New focus on brain injuries in youngest athletes
The decision by Pop Warner football to impose new limits on full-speed blocking and contact at practices underscores how concern over long-term effects of concussions has now reached the sport's youngest players. It was the latest sign of the shifting culture for football, coming after thousands of lawsuits by retired NFL players, practice changes at Ivy League colleges and the adoption of new laws in several states intended to protect high-school athletes from concussion-related brain injuries.More

Sleepiness is a career killer for pro athletes
Men's Fitness
Two new studies of excessive daytime sleepiness, presented by W. Christopher Winter, MD, at a conference of sleep researchers in Boston, looked at how a lack of sleep impacts the athletic careers of NFL and MLB players. In the first study, Winter and his colleagues surveyed 55 randomly selected college football players who were later drafted by the NFL. More

NOCSAE warns athletes, parents about protective equipment concussion claims
PR Newswire via Sacramento Bee
The National Operating Committee on Standards for Athletic Equipment issued a warning to athletes and parents of athletes to thoroughly understand the extent of protection provided by — or not provided by — athletic equipment worn while playing sports. This warning follows claims made by several companies that products such as head bands, supplements or mouth guards reduce the incident of concussion. More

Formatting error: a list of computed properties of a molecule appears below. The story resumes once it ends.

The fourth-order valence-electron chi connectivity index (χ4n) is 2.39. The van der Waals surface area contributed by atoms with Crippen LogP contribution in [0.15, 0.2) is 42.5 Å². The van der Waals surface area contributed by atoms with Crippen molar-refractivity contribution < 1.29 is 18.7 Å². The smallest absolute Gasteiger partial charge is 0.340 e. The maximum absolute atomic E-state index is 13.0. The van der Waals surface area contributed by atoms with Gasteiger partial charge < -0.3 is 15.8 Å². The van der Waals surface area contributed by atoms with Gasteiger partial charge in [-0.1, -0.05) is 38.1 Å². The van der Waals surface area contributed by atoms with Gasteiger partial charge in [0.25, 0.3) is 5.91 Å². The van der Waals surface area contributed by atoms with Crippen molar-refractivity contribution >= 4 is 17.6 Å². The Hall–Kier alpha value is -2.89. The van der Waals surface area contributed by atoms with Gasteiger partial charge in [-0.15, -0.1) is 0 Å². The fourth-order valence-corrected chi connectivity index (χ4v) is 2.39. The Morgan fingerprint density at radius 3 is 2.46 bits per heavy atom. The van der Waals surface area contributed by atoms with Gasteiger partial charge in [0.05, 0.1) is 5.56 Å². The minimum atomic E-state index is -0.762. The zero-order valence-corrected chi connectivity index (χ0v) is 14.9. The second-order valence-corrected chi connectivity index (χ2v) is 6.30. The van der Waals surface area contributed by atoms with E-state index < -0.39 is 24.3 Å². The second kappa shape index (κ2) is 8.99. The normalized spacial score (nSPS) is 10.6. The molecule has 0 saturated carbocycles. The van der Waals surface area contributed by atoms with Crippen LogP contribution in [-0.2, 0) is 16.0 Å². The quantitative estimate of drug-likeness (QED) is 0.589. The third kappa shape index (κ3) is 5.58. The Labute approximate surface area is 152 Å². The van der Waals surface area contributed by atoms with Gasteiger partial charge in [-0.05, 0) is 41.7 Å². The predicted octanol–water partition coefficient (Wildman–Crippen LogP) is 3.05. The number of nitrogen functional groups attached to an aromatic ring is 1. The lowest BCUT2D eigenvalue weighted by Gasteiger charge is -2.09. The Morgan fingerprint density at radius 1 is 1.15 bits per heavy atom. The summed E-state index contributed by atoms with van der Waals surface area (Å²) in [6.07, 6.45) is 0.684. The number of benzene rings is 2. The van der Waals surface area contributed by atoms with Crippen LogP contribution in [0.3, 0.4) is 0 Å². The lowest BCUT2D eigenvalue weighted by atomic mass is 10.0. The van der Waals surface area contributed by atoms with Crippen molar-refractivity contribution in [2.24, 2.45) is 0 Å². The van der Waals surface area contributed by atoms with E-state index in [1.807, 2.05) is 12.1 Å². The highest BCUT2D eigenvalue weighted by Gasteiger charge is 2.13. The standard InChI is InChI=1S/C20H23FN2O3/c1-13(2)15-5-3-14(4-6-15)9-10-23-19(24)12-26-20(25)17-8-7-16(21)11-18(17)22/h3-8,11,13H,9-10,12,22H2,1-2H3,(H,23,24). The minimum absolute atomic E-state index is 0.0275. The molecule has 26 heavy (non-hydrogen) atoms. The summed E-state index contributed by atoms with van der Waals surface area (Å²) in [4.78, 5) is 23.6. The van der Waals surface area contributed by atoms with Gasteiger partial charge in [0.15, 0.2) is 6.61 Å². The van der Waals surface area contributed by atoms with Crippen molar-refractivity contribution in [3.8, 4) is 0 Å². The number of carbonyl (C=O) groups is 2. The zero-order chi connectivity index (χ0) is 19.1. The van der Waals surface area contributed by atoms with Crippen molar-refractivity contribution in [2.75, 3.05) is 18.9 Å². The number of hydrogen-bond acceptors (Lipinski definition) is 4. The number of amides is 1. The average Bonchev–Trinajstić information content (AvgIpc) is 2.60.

Summer weather can cause asthma issues
If you're an asthma sufferer, the summer weather might already be giving you problems. Asthma is a chronic disease that affects the airways of your lungs, and people who suffer from asthma can have severe trouble breathing. A number of things can trigger asthma symptoms, including pollen, dust, smoke and chemicals in the air. More

What is overtraining and how does it affect runners?
Wicked Local
Dr. Bradley Weiss' advice for preventing overtraining is straightforward. "Pain is your body's way of saying something's not right," says Weiss, a chiropractor at Performance Health Center in Natick, who has more than 20 years of experience in working with athletes. "Not listening to your body ... is the most dangerous thing a runner can do."More